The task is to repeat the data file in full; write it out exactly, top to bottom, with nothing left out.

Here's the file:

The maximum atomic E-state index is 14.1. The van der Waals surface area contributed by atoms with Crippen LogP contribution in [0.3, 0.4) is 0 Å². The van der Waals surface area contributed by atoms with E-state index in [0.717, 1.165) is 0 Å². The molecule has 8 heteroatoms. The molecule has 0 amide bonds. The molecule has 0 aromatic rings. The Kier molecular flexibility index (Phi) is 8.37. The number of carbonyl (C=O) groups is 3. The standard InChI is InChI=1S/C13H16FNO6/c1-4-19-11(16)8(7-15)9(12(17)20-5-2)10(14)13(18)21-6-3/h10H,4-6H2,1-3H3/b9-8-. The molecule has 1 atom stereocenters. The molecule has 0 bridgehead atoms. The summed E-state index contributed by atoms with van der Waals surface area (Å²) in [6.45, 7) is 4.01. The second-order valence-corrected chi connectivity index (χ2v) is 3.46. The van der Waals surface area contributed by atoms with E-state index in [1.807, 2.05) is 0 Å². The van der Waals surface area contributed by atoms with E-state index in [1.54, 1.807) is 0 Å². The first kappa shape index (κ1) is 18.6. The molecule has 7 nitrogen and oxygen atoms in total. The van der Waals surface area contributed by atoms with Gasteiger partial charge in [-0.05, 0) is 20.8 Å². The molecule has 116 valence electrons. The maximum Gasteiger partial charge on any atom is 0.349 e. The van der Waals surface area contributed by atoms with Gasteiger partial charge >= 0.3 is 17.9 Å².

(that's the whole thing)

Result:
The maximum atomic E-state index is 14.1. The van der Waals surface area contributed by atoms with Crippen LogP contribution in [0.3, 0.4) is 0 Å². The van der Waals surface area contributed by atoms with E-state index in [0.717, 1.165) is 0 Å². The molecule has 8 heteroatoms. The molecule has 0 amide bonds. The molecule has 0 aromatic rings. The Kier molecular flexibility index (Phi) is 8.37. The number of carbonyl (C=O) groups is 3. The standard InChI is InChI=1S/C13H16FNO6/c1-4-19-11(16)8(7-15)9(12(17)20-5-2)10(14)13(18)21-6-3/h10H,4-6H2,1-3H3/b9-8-. The molecule has 1 atom stereocenters. The molecule has 0 bridgehead atoms. The summed E-state index contributed by atoms with van der Waals surface area (Å²) in [6.45, 7) is 4.01. The second-order valence-corrected chi connectivity index (χ2v) is 3.46. The van der Waals surface area contributed by atoms with E-state index in [1.807, 2.05) is 0 Å². The van der Waals surface area contributed by atoms with E-state index in [1.54, 1.807) is 0 Å². The first kappa shape index (κ1) is 18.6. The molecule has 7 nitrogen and oxygen atoms in total. The van der Waals surface area contributed by atoms with Gasteiger partial charge in [-0.05, 0) is 20.8 Å². The molecule has 116 valence electrons. The maximum Gasteiger partial charge on any atom is 0.349 e. The van der Waals surface area contributed by atoms with Gasteiger partial charge >= 0.3 is 17.9 Å².